16

I was wondering if it is possible to implement a single (and possible double) linked list using std::experimental::optional.

template <typename T>
struct node {
    std::experimental::optional<node<T>> next;
    T data;
};

What are the advantages/disadvantages of such a design? Could new c++1z features be used to implement sentinels, or getting rid of them alltogether? Would this scale up to n-ary trees as well?

  • 1
    Did you try it? Looks like the first node is going to contain all others as values instead of pointers? Not sure how well that is going to scale. – stijn Aug 3 '16 at 7:31
19

It is not possible to implement a linked list in that way, because your node-type will always be incomplete. Here is a more complete example that illustrates the issue:

#include <iostream>
#include <experimental/optional>

template <typename T>
struct node {
    std::experimental::optional<node<T>> next;
    T data;
};

int main( int, char ** )
{
    std::cout << sizeof( node<int> ) << std::endl;
    return 0;
}

The point is that optional<T> requires T to be complete but at the point where you define next, node is incomplete. The reason why optional<T> needs a complete type is that it stores T directly within the optional object, i.e. it does not allocate memory on the heap. As a result, it has to know the size of T. Internally, it contains a buffer of sizeof( T ). In terms of memory layout, you can think of optional<T> as

template <class T>
struct optional
{
    bool _containsValue;
    char _buffer[ sizeof( T ) ];
};

but in practice, it is more complicated, due to memory alignment requirements.

In your case, in order to know the size of optional<node>, it has to know the size of node and for this it has to know the size of optional<node>.

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10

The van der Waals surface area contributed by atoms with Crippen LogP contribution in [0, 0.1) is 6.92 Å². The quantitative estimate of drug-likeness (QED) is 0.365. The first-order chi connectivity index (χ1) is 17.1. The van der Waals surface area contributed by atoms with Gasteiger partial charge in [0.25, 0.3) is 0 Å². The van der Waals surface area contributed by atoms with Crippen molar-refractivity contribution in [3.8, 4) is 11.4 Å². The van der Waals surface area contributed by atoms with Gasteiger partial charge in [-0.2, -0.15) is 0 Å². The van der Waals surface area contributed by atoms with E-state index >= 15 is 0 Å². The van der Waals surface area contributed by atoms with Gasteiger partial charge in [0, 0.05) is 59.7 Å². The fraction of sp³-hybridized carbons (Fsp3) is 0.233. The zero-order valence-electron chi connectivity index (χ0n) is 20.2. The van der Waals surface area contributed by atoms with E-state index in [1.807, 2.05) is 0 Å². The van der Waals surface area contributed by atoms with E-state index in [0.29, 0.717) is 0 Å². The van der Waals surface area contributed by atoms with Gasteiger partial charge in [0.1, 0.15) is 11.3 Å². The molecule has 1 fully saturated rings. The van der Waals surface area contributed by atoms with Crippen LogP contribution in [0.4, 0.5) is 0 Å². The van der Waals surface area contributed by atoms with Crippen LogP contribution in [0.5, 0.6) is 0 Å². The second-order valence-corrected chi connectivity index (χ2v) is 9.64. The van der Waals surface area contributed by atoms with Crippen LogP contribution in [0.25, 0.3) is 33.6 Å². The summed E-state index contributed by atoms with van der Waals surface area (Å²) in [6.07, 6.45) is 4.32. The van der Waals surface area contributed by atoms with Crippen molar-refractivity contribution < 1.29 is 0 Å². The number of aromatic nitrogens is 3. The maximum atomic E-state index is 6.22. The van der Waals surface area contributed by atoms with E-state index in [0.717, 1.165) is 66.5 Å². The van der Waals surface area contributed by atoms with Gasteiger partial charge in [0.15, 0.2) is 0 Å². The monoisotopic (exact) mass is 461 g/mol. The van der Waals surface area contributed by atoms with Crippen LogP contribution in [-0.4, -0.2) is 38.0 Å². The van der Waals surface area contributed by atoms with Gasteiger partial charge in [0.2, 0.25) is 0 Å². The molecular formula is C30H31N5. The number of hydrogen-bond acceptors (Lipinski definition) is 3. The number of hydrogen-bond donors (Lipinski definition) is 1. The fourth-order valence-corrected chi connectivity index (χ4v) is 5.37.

It's impossible because the optional<T> requires T to be complete.

As per N3672 (the proposal for std::optional):

Class template optional imposes little requirements on T: it has to be either an lvalue reference type, or a complete object type satisfying the requirements of Destructible.

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  • 2
    That is, sizeof(node) must be at least sizeof(next) + sizeof(data) and sizeof(next) must be greater than sizeof(node)... – rodrigo Aug 3 '16 at 7:38
  • Does the same requirement hold for std::experimental::variant? – fuji Aug 3 '16 at 7:45
  • 1
    @j.dog Not sure about the std::experimental::variant, but boost::variant does require complete types (when not using boost::recursive_variant, which uses dynamic allocation to store it outside of the object). – milleniumbug Aug 3 '16 at 7:57
  • 3
    Mentioning the fundamental reason, that an optional<T> contains enough data inside itself to store a T, would be better than only citing the standard. – Yakk - Adam Nevraumont Aug 3 '16 at 10:51
  • @Yakk Yeah, as with all such answers, one hopes the Standard imposes such requirements for a reason, and ultimately it's that reason that's interesting. – underscore_d Aug 3 '16 at 12:54

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